StoreVirtual Storage
cancel
Showing results for 
Search instead for 
Did you mean: 

Newbie question about P4300 and FOM

sailingbikeruk
Occasional Contributor

Newbie question about P4300 and FOM

We have recently installed two P4300's in a single site cluster with failover manager running as a virtual appliance on VMware. At the weekend it was necessary to shutdown the ESX host that hosted the FOM so I first shutdown the FOM from within the SAN/iq software. After doing this all files on all volumes accessed through windows iscs initiator were either lost or corrupt ( I lost all exchange transaction logs and the edb files as well as one SQL database with its associated log file. I had to recover files from backup to get them back. The VM's were fine though and came back online without trouble. I am assuming that this only affected the NTFS volumes as the doesn't appear to be any evidence to the contrary. I have checked and both nodes are running as normal managers, with FOM this should make the quorum 2 so I thought for a short time this would be ok. I guess my questions are: 1) what would cause this corruption/loss of data? 2) why did the files "disappear" even though they hadn't been deleted 3) how can I ensure this doesn't happen again ( for instance if the FOM fails at some point). I am very concerned now as both exchange an SQL use this storage but I have lost confidence that it is as secure and redundant as I first thought. As the title suggests I am fairly new to HP Lefthand so any and all suggestions and advice greatly received.
5 REPLIES
Dirk Trilsbeek
Valued Contributor

Re: Newbie question about P4300 and FOM

if you really are running managers on both nodes, this should in fact never happen. But as this only affected the windows machines, maybe the configuration of the iSCSI initiator on the affected machines has something to do with it. Are you using HPs MPIO driver or the default Microsoft Initiator? I never used the HP MPIO driver, but if you did, did you add the FOM as a path to a volume?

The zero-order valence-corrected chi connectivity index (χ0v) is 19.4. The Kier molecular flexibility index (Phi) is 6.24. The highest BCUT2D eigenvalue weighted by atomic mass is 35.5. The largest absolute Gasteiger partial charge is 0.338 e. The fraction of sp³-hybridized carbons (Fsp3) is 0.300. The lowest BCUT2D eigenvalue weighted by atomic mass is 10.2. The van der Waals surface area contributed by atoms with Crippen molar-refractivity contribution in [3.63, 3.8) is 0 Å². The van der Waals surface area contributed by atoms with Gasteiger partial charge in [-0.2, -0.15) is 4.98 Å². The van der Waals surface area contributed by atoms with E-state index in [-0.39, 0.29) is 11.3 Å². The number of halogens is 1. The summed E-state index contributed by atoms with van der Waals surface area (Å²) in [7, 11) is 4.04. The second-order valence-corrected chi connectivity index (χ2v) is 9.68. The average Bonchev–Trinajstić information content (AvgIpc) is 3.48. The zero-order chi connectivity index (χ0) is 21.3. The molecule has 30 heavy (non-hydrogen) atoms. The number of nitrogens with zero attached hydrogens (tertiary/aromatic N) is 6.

sailingbikeruk
Occasional Contributor

Re: Newbie question about P4300 and FOM

We are using the default is is initiator. There is only one vnic seen by windows multipathing/failover is handled by VMware port binding on the San vswitch. It could of course have been caused by something other than the left hand stuff it just seems strange that I lost everything and when I researched it I had files up to the point I turned off FOM even though they were corrupt.,it just seems strange that all the windows volumes were affected on two windows servers. The SQL database says it wasn't closed properly and I am struggling to rebuild it because it keeps looking for the log file (.ldf) on a folder that even file recovery software can't see (but was there prior to this event). It's all very strange.
Dirk Trilsbeek
Valued Contributor

Re: Newbie question about P4300 and FOM

Are you presenting the same lefthand volune to more than one windows system?

David_Tocker
Regular Advisor

Re: Newbie question about P4300 and FOM

Are you running the FOM on a seperate host? Best practice indicates this as a requirement. The FOM should NEVER be run off the p4000 itself for what should be obvious reasons. The FOM serves as a tie-breaker so should continue to run independantly even if the rest of the infrastructure is disabled/offline.

The FOM has very low requirements so can be run on even a VT capable laptop (if you think about it, a laptop has a battery so is not actually a bad choice)

Regards.

David Tocker
David_Tocker
Regular Advisor

Re: Newbie question about P4300 and FOM

Also, keep in mind switching architecture,

You should be running seperate VLANs for the iSCSI traffic - and the ports in this VLAN should be running flow control - Jumbo frames are not necessary in most cases and are likely/possible to cause issues - especially if you are running with lower-end switches (this is probably why HP recommend the procurve 2910al switches for P4000)

If in doubt, drop the jumbo, keep the flow control.

STP can be an issue - make sure you have the equivalent of a 'portfast' command applied to each iSCSI port as you do not want to wait for STP negotiation.

I would recommend disabling STP on the ports of smaller architectures to keep it simple - if you can have dedicated switches for iSCSI even better,

I recommend using ALB vs LACP in most cases - much less issues, only a little less performace - and if your switches cannot support stacking/irf then you will really have no choice if you want redudancy. (interswitch LACP trunks is what this is all about)

Regards.

David Tocker